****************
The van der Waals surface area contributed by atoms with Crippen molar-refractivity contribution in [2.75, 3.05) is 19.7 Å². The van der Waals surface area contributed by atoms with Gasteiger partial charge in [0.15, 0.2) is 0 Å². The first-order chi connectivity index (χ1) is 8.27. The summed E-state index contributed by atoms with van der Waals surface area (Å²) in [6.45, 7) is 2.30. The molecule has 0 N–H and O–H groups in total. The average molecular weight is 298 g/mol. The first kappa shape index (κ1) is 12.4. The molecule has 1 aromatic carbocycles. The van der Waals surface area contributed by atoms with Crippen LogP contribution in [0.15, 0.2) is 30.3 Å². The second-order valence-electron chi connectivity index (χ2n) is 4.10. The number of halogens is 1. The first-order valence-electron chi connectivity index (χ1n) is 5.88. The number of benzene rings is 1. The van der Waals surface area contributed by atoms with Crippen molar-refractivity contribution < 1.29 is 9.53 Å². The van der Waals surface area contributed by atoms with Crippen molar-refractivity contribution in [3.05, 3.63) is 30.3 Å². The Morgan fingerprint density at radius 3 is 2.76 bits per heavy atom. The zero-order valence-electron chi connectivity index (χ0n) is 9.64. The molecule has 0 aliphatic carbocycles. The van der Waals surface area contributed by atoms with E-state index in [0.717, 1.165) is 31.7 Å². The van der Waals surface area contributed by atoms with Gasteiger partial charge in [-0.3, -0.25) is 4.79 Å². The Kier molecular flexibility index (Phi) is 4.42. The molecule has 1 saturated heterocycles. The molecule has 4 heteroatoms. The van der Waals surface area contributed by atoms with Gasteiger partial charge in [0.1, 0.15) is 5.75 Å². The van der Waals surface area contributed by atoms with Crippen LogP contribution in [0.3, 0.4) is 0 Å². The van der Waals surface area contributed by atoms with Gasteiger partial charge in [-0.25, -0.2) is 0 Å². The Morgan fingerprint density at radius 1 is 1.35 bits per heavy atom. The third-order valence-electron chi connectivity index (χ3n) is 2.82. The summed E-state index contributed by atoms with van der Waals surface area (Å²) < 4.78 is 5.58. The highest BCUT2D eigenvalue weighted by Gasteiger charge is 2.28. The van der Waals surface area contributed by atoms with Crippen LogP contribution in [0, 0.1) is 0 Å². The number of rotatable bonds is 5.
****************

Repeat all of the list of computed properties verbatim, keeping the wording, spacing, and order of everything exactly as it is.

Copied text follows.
The van der Waals surface area contributed by atoms with Crippen molar-refractivity contribution in [2.75, 3.05) is 19.7 Å². The van der Waals surface area contributed by atoms with Gasteiger partial charge in [0.15, 0.2) is 0 Å². The first-order chi connectivity index (χ1) is 8.27. The summed E-state index contributed by atoms with van der Waals surface area (Å²) in [6.45, 7) is 2.30. The molecule has 0 N–H and O–H groups in total. The average molecular weight is 298 g/mol. The first kappa shape index (κ1) is 12.4. The molecule has 1 aromatic carbocycles. The van der Waals surface area contributed by atoms with Crippen LogP contribution in [0.15, 0.2) is 30.3 Å². The second-order valence-electron chi connectivity index (χ2n) is 4.10. The number of halogens is 1. The first-order valence-electron chi connectivity index (χ1n) is 5.88. The number of benzene rings is 1. The van der Waals surface area contributed by atoms with Crippen molar-refractivity contribution < 1.29 is 9.53 Å². The van der Waals surface area contributed by atoms with Crippen molar-refractivity contribution in [3.05, 3.63) is 30.3 Å². The Morgan fingerprint density at radius 3 is 2.76 bits per heavy atom. The zero-order valence-electron chi connectivity index (χ0n) is 9.64. The molecule has 0 aliphatic carbocycles. The van der Waals surface area contributed by atoms with E-state index in [0.717, 1.165) is 31.7 Å². The van der Waals surface area contributed by atoms with Gasteiger partial charge in [-0.3, -0.25) is 4.79 Å². The Kier molecular flexibility index (Phi) is 4.42. The molecule has 1 saturated heterocycles. The molecule has 4 heteroatoms. The van der Waals surface area contributed by atoms with Gasteiger partial charge in [0.1, 0.15) is 5.75 Å². The van der Waals surface area contributed by atoms with Crippen LogP contribution in [0.3, 0.4) is 0 Å². The van der Waals surface area contributed by atoms with Gasteiger partial charge in [-0.25, -0.2) is 0 Å². The Morgan fingerprint density at radius 1 is 1.35 bits per heavy atom. The third-order valence-electron chi connectivity index (χ3n) is 2.82. The summed E-state index contributed by atoms with van der Waals surface area (Å²) < 4.78 is 5.58. The highest BCUT2D eigenvalue weighted by Gasteiger charge is 2.28. The van der Waals surface area contributed by atoms with Crippen LogP contribution in [0, 0.1) is 0 Å². The number of rotatable bonds is 5.